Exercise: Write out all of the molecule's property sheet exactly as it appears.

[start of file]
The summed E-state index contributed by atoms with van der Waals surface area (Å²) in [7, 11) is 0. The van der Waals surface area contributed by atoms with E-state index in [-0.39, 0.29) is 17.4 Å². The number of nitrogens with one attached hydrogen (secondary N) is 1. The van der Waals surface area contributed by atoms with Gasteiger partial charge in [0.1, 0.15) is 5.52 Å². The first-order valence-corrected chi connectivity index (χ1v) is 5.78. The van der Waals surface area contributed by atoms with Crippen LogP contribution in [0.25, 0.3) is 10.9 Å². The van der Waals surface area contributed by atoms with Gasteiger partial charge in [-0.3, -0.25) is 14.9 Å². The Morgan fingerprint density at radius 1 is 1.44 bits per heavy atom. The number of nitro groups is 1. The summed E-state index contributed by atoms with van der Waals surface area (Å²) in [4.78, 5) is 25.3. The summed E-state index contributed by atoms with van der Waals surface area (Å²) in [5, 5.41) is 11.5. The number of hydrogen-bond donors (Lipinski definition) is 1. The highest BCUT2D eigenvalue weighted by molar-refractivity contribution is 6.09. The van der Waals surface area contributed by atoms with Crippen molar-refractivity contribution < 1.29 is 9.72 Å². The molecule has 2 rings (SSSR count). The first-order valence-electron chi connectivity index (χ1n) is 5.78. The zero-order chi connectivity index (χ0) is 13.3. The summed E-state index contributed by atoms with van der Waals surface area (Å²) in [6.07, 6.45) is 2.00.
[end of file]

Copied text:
The summed E-state index contributed by atoms with van der Waals surface area (Å²) in [7, 11) is 0. The van der Waals surface area contributed by atoms with E-state index in [-0.39, 0.29) is 17.4 Å². The number of nitrogens with one attached hydrogen (secondary N) is 1. The van der Waals surface area contributed by atoms with Gasteiger partial charge in [0.1, 0.15) is 5.52 Å². The first-order valence-corrected chi connectivity index (χ1v) is 5.78. The van der Waals surface area contributed by atoms with Crippen LogP contribution in [0.25, 0.3) is 10.9 Å². The van der Waals surface area contributed by atoms with Gasteiger partial charge in [-0.3, -0.25) is 14.9 Å². The Morgan fingerprint density at radius 1 is 1.44 bits per heavy atom. The number of nitro groups is 1. The summed E-state index contributed by atoms with van der Waals surface area (Å²) in [4.78, 5) is 25.3. The summed E-state index contributed by atoms with van der Waals surface area (Å²) in [5, 5.41) is 11.5. The number of hydrogen-bond donors (Lipinski definition) is 1. The highest BCUT2D eigenvalue weighted by molar-refractivity contribution is 6.09. The van der Waals surface area contributed by atoms with Crippen molar-refractivity contribution < 1.29 is 9.72 Å². The molecule has 2 rings (SSSR count). The first-order valence-electron chi connectivity index (χ1n) is 5.78. The zero-order chi connectivity index (χ0) is 13.3. The summed E-state index contributed by atoms with van der Waals surface area (Å²) in [6.07, 6.45) is 2.00.